Bipolar disorder is diagnosed after someone experiences a hypomanic or manic episode along with multiple additional episodes of either mania, hypomania, mixed episodes, or depression. Rapid cycling bipolar disorder is diagnosed after four episodes of depression, mania, or hypomania occur within one year.  "Rapid cycling" is not in itself a diagnosis, but rather, a course specifier for bipolar disorder that describes the pattern and frequency of episodes during a one year period.  Rapid cycling can occur at any time in the course of bipolar disorder and may come and go at varying points over a lifetime course of illness.

Rapid cycling bipolar disorder can be difficult to diagnose. Rapid cycling may seem to make bipolar disorder more obvious, but because most people with rapid cycling bipolar disorder spend far more time depressed than manic or hypomanic, they are often misdiagnosed with "just" depression.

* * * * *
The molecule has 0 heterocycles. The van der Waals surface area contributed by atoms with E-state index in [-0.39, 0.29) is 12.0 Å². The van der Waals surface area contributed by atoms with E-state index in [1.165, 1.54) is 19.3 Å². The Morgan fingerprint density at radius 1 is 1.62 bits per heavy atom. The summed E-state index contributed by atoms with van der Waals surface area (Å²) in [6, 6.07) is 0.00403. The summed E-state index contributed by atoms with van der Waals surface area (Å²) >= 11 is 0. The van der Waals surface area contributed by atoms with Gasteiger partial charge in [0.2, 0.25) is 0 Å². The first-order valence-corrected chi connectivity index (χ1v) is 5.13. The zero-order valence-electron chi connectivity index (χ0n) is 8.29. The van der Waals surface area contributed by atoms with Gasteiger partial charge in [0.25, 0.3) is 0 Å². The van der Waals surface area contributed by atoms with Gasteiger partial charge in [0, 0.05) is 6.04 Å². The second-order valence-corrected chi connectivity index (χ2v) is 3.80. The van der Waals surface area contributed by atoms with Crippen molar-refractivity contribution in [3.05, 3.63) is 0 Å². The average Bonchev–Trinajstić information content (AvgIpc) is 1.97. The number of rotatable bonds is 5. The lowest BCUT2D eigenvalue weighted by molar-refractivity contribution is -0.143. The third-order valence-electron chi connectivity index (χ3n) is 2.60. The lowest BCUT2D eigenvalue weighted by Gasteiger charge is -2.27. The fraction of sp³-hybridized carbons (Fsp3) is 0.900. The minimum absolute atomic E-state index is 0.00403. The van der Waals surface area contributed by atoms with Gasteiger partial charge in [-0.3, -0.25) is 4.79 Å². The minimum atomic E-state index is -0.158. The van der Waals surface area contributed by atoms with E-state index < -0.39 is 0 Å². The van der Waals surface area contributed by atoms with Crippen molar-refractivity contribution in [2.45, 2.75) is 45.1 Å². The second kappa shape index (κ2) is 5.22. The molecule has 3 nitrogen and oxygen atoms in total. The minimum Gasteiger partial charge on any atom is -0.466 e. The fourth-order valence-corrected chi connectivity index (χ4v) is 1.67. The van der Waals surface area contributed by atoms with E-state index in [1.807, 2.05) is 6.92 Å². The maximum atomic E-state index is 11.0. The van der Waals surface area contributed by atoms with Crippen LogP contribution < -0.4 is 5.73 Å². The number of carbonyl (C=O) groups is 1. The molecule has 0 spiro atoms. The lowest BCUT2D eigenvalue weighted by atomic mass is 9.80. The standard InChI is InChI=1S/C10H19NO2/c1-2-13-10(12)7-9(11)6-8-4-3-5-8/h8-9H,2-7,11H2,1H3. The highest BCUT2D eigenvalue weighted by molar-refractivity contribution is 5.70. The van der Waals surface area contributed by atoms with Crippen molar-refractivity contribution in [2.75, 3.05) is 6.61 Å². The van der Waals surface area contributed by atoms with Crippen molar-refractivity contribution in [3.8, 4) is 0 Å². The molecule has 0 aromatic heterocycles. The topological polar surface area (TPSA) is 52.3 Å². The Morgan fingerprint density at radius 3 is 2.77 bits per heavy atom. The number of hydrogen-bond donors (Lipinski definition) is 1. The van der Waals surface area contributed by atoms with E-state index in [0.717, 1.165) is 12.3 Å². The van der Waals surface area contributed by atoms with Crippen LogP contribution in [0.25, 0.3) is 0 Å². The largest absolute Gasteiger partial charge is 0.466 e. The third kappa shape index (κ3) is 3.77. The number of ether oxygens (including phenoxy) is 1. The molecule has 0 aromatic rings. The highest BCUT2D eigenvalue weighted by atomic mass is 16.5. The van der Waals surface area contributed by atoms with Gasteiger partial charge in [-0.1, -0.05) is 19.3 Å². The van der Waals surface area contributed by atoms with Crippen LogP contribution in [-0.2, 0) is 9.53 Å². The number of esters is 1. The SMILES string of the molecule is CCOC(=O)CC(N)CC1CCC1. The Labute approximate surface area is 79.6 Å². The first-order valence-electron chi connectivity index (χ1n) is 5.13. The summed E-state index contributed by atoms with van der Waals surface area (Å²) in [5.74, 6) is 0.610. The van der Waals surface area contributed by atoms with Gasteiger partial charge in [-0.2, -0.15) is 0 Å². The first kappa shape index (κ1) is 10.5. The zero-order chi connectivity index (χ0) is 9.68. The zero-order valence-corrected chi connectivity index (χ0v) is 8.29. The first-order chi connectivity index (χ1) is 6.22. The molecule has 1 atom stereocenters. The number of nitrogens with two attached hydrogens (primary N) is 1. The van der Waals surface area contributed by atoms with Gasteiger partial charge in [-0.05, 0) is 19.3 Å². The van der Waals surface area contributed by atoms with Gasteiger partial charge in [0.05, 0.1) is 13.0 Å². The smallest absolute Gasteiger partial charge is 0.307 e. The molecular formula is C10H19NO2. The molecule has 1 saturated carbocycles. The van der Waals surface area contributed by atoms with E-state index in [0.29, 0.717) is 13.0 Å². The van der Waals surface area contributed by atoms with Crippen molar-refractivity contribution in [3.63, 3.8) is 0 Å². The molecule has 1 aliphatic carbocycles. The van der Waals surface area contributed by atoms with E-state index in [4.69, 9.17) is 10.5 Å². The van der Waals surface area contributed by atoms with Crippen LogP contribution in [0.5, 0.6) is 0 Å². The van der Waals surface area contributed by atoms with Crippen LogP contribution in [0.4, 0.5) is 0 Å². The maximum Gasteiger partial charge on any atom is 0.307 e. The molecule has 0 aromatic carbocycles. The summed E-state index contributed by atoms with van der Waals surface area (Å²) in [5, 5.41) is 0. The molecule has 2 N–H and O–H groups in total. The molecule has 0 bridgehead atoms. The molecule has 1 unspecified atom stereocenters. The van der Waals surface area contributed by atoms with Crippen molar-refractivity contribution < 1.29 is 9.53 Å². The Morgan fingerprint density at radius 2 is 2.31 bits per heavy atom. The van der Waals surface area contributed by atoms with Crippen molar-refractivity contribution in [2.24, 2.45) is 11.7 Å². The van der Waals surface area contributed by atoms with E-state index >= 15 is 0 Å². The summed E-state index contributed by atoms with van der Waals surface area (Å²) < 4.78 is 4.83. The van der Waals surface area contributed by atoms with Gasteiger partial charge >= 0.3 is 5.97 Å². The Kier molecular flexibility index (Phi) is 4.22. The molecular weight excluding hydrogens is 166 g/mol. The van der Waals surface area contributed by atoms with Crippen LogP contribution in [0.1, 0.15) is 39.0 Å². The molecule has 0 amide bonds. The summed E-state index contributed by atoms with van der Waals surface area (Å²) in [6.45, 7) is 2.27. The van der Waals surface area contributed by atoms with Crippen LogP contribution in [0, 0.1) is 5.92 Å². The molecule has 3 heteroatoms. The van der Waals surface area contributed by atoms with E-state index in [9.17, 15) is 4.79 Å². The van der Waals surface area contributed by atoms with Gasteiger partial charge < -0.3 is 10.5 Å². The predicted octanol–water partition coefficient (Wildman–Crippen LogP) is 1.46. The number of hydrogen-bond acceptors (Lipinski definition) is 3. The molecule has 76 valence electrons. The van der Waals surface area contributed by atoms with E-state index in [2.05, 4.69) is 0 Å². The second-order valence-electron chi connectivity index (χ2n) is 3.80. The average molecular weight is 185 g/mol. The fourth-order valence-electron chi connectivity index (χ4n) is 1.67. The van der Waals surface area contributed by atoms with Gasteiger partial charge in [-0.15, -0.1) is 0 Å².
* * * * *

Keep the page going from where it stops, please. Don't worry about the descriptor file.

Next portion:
For example, in one study of people with bipolar II disorder, the amount of time spent depressed was more than 35 times the amount of time spent hypomanic. Also, people often don't take note of their own hypomanic symptoms, mistaking them for a period of unusually good mood.

How Is Rapid Cycling Bipolar Disorder Treated?

Because symptoms of depression dominate in most people with rapid cycling bipolar disorder, treatment is usually aimed toward relieving depression while preventing the comings-and-goings of new episodes.